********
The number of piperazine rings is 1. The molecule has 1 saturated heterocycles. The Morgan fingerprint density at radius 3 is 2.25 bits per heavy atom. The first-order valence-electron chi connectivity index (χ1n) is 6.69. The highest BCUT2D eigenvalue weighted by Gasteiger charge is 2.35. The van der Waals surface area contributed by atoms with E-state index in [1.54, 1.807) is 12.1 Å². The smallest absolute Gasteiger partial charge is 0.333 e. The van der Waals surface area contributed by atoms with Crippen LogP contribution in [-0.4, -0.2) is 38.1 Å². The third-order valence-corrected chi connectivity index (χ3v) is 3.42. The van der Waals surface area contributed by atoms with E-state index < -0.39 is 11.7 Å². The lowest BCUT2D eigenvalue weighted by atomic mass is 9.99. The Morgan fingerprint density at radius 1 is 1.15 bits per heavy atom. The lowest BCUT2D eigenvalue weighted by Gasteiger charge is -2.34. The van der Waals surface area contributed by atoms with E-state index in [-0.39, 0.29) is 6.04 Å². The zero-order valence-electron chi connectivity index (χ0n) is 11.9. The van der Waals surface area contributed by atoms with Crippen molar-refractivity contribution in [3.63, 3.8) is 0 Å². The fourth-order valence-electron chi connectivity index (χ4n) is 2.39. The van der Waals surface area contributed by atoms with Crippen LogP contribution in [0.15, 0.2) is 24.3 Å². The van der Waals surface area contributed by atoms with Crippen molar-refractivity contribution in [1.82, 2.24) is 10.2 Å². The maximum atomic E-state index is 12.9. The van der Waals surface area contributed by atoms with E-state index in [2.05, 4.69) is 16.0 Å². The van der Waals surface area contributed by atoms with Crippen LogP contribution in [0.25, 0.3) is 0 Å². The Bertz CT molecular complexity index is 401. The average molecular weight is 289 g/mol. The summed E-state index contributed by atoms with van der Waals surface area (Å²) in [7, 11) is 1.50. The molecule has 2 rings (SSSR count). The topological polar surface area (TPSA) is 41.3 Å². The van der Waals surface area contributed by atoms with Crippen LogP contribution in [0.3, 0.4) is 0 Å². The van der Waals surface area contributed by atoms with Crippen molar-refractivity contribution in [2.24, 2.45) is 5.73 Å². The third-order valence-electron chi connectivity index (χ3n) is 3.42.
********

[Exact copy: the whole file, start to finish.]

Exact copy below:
The number of piperazine rings is 1. The molecule has 1 saturated heterocycles. The Morgan fingerprint density at radius 3 is 2.25 bits per heavy atom. The first-order valence-electron chi connectivity index (χ1n) is 6.69. The highest BCUT2D eigenvalue weighted by Gasteiger charge is 2.35. The van der Waals surface area contributed by atoms with E-state index in [1.54, 1.807) is 12.1 Å². The smallest absolute Gasteiger partial charge is 0.333 e. The van der Waals surface area contributed by atoms with Crippen LogP contribution in [-0.4, -0.2) is 38.1 Å². The third-order valence-corrected chi connectivity index (χ3v) is 3.42. The van der Waals surface area contributed by atoms with E-state index < -0.39 is 11.7 Å². The lowest BCUT2D eigenvalue weighted by atomic mass is 9.99. The Morgan fingerprint density at radius 1 is 1.15 bits per heavy atom. The lowest BCUT2D eigenvalue weighted by Gasteiger charge is -2.34. The van der Waals surface area contributed by atoms with E-state index in [-0.39, 0.29) is 6.04 Å². The zero-order valence-electron chi connectivity index (χ0n) is 11.9. The van der Waals surface area contributed by atoms with Crippen molar-refractivity contribution in [3.63, 3.8) is 0 Å². The fourth-order valence-electron chi connectivity index (χ4n) is 2.39. The van der Waals surface area contributed by atoms with Crippen LogP contribution in [0.15, 0.2) is 24.3 Å². The van der Waals surface area contributed by atoms with Crippen molar-refractivity contribution in [1.82, 2.24) is 10.2 Å². The maximum atomic E-state index is 12.9. The van der Waals surface area contributed by atoms with E-state index in [2.05, 4.69) is 16.0 Å². The van der Waals surface area contributed by atoms with Crippen LogP contribution in [0.25, 0.3) is 0 Å². The Bertz CT molecular complexity index is 401. The average molecular weight is 289 g/mol. The summed E-state index contributed by atoms with van der Waals surface area (Å²) in [7, 11) is 1.50. The molecule has 2 rings (SSSR count). The topological polar surface area (TPSA) is 41.3 Å². The van der Waals surface area contributed by atoms with Crippen LogP contribution in [0.3, 0.4) is 0 Å². The van der Waals surface area contributed by atoms with Crippen molar-refractivity contribution in [2.24, 2.45) is 5.73 Å². The third-order valence-electron chi connectivity index (χ3n) is 3.42.